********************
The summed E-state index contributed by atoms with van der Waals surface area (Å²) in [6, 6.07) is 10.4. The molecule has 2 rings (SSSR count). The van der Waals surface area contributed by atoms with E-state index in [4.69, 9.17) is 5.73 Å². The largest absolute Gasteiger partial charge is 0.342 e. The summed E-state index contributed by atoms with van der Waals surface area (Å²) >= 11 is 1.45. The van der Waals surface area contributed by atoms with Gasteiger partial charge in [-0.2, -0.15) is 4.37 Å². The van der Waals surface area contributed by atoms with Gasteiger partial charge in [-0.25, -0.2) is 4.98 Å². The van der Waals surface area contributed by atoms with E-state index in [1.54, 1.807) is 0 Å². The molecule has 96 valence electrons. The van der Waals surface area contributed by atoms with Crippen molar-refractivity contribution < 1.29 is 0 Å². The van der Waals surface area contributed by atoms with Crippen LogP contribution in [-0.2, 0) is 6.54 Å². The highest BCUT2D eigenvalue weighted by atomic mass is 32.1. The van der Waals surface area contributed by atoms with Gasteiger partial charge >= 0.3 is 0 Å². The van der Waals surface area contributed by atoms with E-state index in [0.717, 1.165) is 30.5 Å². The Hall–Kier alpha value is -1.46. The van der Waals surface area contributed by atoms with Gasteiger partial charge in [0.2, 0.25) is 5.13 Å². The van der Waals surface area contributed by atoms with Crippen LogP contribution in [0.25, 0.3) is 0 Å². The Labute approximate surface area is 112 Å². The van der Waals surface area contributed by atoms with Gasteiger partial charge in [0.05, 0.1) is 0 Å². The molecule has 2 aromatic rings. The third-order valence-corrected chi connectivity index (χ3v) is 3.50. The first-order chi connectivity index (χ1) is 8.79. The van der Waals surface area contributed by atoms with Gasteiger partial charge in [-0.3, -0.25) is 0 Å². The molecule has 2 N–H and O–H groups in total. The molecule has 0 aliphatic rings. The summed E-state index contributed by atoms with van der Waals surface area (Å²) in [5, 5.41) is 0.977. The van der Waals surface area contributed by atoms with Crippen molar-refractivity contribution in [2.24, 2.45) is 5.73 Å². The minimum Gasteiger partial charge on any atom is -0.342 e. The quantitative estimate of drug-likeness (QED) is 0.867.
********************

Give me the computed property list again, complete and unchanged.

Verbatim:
The summed E-state index contributed by atoms with van der Waals surface area (Å²) in [6, 6.07) is 10.4. The molecule has 2 rings (SSSR count). The van der Waals surface area contributed by atoms with E-state index in [4.69, 9.17) is 5.73 Å². The largest absolute Gasteiger partial charge is 0.342 e. The summed E-state index contributed by atoms with van der Waals surface area (Å²) >= 11 is 1.45. The van der Waals surface area contributed by atoms with Gasteiger partial charge in [-0.2, -0.15) is 4.37 Å². The van der Waals surface area contributed by atoms with Gasteiger partial charge in [-0.25, -0.2) is 4.98 Å². The van der Waals surface area contributed by atoms with E-state index in [1.54, 1.807) is 0 Å². The molecule has 96 valence electrons. The van der Waals surface area contributed by atoms with Crippen molar-refractivity contribution < 1.29 is 0 Å². The van der Waals surface area contributed by atoms with Crippen LogP contribution in [-0.2, 0) is 6.54 Å². The highest BCUT2D eigenvalue weighted by atomic mass is 32.1. The van der Waals surface area contributed by atoms with Gasteiger partial charge >= 0.3 is 0 Å². The van der Waals surface area contributed by atoms with E-state index in [0.717, 1.165) is 30.5 Å². The Hall–Kier alpha value is -1.46. The van der Waals surface area contributed by atoms with Gasteiger partial charge in [0.2, 0.25) is 5.13 Å². The van der Waals surface area contributed by atoms with Crippen LogP contribution in [0.25, 0.3) is 0 Å². The Labute approximate surface area is 112 Å². The van der Waals surface area contributed by atoms with Gasteiger partial charge in [0.05, 0.1) is 0 Å². The molecule has 2 aromatic rings. The third-order valence-corrected chi connectivity index (χ3v) is 3.50. The first-order chi connectivity index (χ1) is 8.79. The van der Waals surface area contributed by atoms with Gasteiger partial charge in [-0.3, -0.25) is 0 Å². The molecule has 2 N–H and O–H groups in total. The molecule has 0 aliphatic rings. The summed E-state index contributed by atoms with van der Waals surface area (Å²) in [5, 5.41) is 0.977. The van der Waals surface area contributed by atoms with Crippen molar-refractivity contribution in [2.24, 2.45) is 5.73 Å². The minimum Gasteiger partial charge on any atom is -0.342 e. The quantitative estimate of drug-likeness (QED) is 0.867.